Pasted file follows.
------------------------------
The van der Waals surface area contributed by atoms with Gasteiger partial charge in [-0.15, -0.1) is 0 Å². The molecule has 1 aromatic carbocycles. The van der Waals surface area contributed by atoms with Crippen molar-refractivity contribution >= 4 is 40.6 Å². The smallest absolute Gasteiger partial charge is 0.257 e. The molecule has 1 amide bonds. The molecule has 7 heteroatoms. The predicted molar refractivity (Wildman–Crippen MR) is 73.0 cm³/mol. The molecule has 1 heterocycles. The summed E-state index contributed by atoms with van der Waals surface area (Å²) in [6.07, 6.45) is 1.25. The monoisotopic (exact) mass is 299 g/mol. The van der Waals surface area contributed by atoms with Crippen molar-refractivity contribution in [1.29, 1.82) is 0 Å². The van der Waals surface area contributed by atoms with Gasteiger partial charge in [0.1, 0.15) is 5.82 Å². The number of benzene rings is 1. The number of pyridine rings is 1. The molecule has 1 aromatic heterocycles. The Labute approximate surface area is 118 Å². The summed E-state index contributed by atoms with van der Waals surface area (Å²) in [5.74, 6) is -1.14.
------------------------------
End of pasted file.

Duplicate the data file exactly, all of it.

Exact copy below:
The van der Waals surface area contributed by atoms with Gasteiger partial charge in [-0.15, -0.1) is 0 Å². The molecule has 1 aromatic carbocycles. The van der Waals surface area contributed by atoms with Crippen molar-refractivity contribution >= 4 is 40.6 Å². The smallest absolute Gasteiger partial charge is 0.257 e. The molecule has 1 amide bonds. The molecule has 7 heteroatoms. The predicted molar refractivity (Wildman–Crippen MR) is 73.0 cm³/mol. The molecule has 1 heterocycles. The summed E-state index contributed by atoms with van der Waals surface area (Å²) in [6.07, 6.45) is 1.25. The monoisotopic (exact) mass is 299 g/mol. The van der Waals surface area contributed by atoms with Crippen molar-refractivity contribution in [1.29, 1.82) is 0 Å². The van der Waals surface area contributed by atoms with Gasteiger partial charge in [0.1, 0.15) is 5.82 Å². The number of benzene rings is 1. The number of pyridine rings is 1. The molecule has 1 aromatic heterocycles. The Labute approximate surface area is 118 Å². The summed E-state index contributed by atoms with van der Waals surface area (Å²) in [5.74, 6) is -1.14.